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BMC Genomics

Open Access

Hepatitis C virus core protein substitutions affect the response to pegylated-interferon and ribavirin therapy

  • Fatimah S. Alhamlan1,
  • Mohammed N. Al-Ahdal1, 2, 3,
  • Nisreen Z. Khalaf1,
  • Ayman A. Abdo4, 5,
  • Faisal Sanai6,
  • Hamad I. Al-Ashgar7 and
  • Ahmed A. Al-Qahtani1, 3, 4Email author
BMC Genomics201415(Suppl 2):P5

https://doi.org/10.1186/1471-2164-15-S2-P5

Published: 2 April 2014

Background

Hepatitis C virus (HCV) shows remarkable genetic diversity, which contributes to its high persistence and varied susceptibilities to antiviral treatments. Previous studies have reported that the substitution of amino acids in the HCV-1b core region at positions 70 (Arg70 to Gln70) and/or 91 (Lue91 to Met91) is associated with a poor response to pegylated- interferon and ribavirin (PEG-IFN/RBV) therapy [1, 2]. Because the role of the core protein in HCV infections is unclear in Saudi populations, we aimed in this study to analyze the full-length core protein sequences from Saudi patients.

Materials and methods

A total of 300 samples were obtained from Saudi patients who went through PEG-IFN/RBV treatment. Samples were divided further to responder and non-responder groups. Direct sequencing was employed, followed by sequence analyses using advanced software.

Results

Our data showed that there was significant association between core protein mutations, particularly at position 70, and treatment outcome in HCV1b and HCV-4d but not in HCV-1a and HCV-4a clinical samples. In addition, amino acid residue at position 91 was well-conserved among all clinical samples where Cys91 is the dominant amino acid residue. Furthermore, our data reported point mutations at different positions that were flagged as ‘rare’ mutations by negative BLOSUM scores.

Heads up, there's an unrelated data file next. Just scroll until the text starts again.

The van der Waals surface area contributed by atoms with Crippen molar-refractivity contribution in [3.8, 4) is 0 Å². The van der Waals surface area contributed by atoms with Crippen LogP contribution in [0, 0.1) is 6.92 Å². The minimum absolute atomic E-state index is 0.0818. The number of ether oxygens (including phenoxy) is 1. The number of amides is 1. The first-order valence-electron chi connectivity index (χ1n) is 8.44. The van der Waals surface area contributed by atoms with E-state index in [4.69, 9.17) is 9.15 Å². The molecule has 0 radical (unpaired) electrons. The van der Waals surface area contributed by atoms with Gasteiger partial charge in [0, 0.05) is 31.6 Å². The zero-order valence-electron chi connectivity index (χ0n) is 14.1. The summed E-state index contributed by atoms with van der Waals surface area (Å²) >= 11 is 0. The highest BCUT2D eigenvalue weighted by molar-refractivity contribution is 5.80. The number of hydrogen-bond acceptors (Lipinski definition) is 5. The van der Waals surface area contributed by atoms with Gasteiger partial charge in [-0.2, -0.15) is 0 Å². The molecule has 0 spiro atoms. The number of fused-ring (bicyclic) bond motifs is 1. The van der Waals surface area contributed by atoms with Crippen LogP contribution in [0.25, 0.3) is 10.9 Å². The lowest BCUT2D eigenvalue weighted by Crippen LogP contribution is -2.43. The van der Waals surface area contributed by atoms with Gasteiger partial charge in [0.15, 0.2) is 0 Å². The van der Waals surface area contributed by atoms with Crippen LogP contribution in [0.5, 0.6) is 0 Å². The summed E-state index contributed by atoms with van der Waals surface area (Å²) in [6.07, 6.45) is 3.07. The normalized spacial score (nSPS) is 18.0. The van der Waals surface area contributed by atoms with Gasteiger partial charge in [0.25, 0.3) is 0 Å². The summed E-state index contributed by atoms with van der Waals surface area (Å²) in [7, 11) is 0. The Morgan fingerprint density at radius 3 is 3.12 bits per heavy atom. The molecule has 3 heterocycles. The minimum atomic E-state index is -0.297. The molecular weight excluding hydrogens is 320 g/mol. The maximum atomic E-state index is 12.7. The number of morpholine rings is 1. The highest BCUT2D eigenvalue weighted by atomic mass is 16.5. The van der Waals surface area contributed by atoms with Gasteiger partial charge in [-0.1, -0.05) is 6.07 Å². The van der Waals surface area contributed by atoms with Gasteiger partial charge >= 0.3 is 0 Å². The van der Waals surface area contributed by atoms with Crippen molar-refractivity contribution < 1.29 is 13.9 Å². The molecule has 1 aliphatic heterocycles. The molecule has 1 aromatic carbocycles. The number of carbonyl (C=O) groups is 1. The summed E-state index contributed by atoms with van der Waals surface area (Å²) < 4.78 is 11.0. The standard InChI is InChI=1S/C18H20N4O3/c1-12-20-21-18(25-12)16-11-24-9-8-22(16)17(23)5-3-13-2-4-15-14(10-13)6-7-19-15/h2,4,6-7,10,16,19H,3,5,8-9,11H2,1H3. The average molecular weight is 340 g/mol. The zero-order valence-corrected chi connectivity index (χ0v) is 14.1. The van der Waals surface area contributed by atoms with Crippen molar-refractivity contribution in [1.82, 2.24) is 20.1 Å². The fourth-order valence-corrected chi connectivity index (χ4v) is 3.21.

Conclusions

Amino acid substitution pattern differs substantially among HCV sub-genotypes. Such discrepancy needs further investigations. Our finding provides a new insight into HCV among effected Saudi population where the knowledge of HCV polymorphisms is lacking.

Authors’ Affiliations

(1)
Department of Infection and Immunity, King Faisal Specialist Hospital and Research Center
(2)
Department of Pathology and Laboratory Medicine, King Faisal Specialist Hospital and Research Center
(3)
Department of Microbiology and Immunology, College of Medicine, Alfaisal University
(4)
Liver Disease Research Center, King Saud University
(5)
Section of Gastroenterology, Department of Medicine, College of Medicine, King Saud University
(6)
Hepatobiliary Sciences and Liver Transplantation, King Abdulaziz Medical City
(7)
Department of Medicine, King Faisal Specialist Hospital & Research Center

References

  1. Akuta N, Suzuki F, Kawamura Y, Yatsuji H, Sezaki H, Suzuki Y, Hosaka T, Kobayashi M, Arase Y, Ikeda K, Kumada H: Predictive factors of early and sustained responses to peginterferon plus ribavirin combination therapy in Japanese patients infected with hepatitis C virus genotype 1b: amino acid substitutions in the core region and low-density lipoprotein cholesterol levels. J Hepatol. 2007, 46: 403-410.View ArticlePubMedGoogle Scholar
  2. El-Shamy A, Kim SR, Ide YH, Sasase N, Imoto S, Deng L, Shoji I, Hotta H: Polymorphisms of hepatitis C virus non-structural protein 5A and core protein and clinical outcome of pegylated-interferon/ribavirin combination therapy. Intervirology. 2011, 55: 1-11.View ArticlePubMedGoogle Scholar

Copyright

© Alhamlan et al; licensee BioMed Central Ltd. 2014

This article is published under license to BioMed Central Ltd. This is an Open Access article distributed under the terms of the Creative Commons Attribution License (http://creativecommons.org/licenses/by/2.0), which permits unrestricted use, distribution, and reproduction in any medium, provided the original work is properly cited.

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